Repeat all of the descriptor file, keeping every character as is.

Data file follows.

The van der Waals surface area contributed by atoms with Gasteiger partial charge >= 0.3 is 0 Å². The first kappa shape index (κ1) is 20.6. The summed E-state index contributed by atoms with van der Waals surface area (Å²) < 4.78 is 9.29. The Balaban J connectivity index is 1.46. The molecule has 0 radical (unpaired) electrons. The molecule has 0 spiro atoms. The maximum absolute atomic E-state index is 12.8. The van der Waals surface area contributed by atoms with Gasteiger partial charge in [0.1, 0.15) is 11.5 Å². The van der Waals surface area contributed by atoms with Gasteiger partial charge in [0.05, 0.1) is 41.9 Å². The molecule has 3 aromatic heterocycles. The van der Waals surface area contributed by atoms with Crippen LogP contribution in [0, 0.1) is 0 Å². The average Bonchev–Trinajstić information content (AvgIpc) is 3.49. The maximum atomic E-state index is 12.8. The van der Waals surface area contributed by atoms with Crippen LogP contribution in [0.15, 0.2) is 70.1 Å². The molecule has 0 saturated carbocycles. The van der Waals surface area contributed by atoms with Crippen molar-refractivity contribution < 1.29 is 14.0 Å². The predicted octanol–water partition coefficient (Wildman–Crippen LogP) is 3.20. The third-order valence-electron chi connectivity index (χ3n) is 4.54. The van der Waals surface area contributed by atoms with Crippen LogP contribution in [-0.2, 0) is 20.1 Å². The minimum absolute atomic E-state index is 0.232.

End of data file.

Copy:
The van der Waals surface area contributed by atoms with Gasteiger partial charge >= 0.3 is 0 Å². The first kappa shape index (κ1) is 20.6. The summed E-state index contributed by atoms with van der Waals surface area (Å²) < 4.78 is 9.29. The Balaban J connectivity index is 1.46. The molecule has 0 radical (unpaired) electrons. The molecule has 0 spiro atoms. The maximum absolute atomic E-state index is 12.8. The van der Waals surface area contributed by atoms with Gasteiger partial charge in [0.1, 0.15) is 11.5 Å². The van der Waals surface area contributed by atoms with Gasteiger partial charge in [0.05, 0.1) is 41.9 Å². The molecule has 3 aromatic heterocycles. The van der Waals surface area contributed by atoms with Crippen LogP contribution in [0, 0.1) is 0 Å². The average Bonchev–Trinajstić information content (AvgIpc) is 3.49. The maximum atomic E-state index is 12.8. The van der Waals surface area contributed by atoms with Crippen LogP contribution in [0.15, 0.2) is 70.1 Å². The molecule has 0 saturated carbocycles. The van der Waals surface area contributed by atoms with Crippen molar-refractivity contribution < 1.29 is 14.0 Å². The predicted octanol–water partition coefficient (Wildman–Crippen LogP) is 3.20. The third-order valence-electron chi connectivity index (χ3n) is 4.54. The van der Waals surface area contributed by atoms with Crippen LogP contribution in [-0.2, 0) is 20.1 Å². The minimum absolute atomic E-state index is 0.232.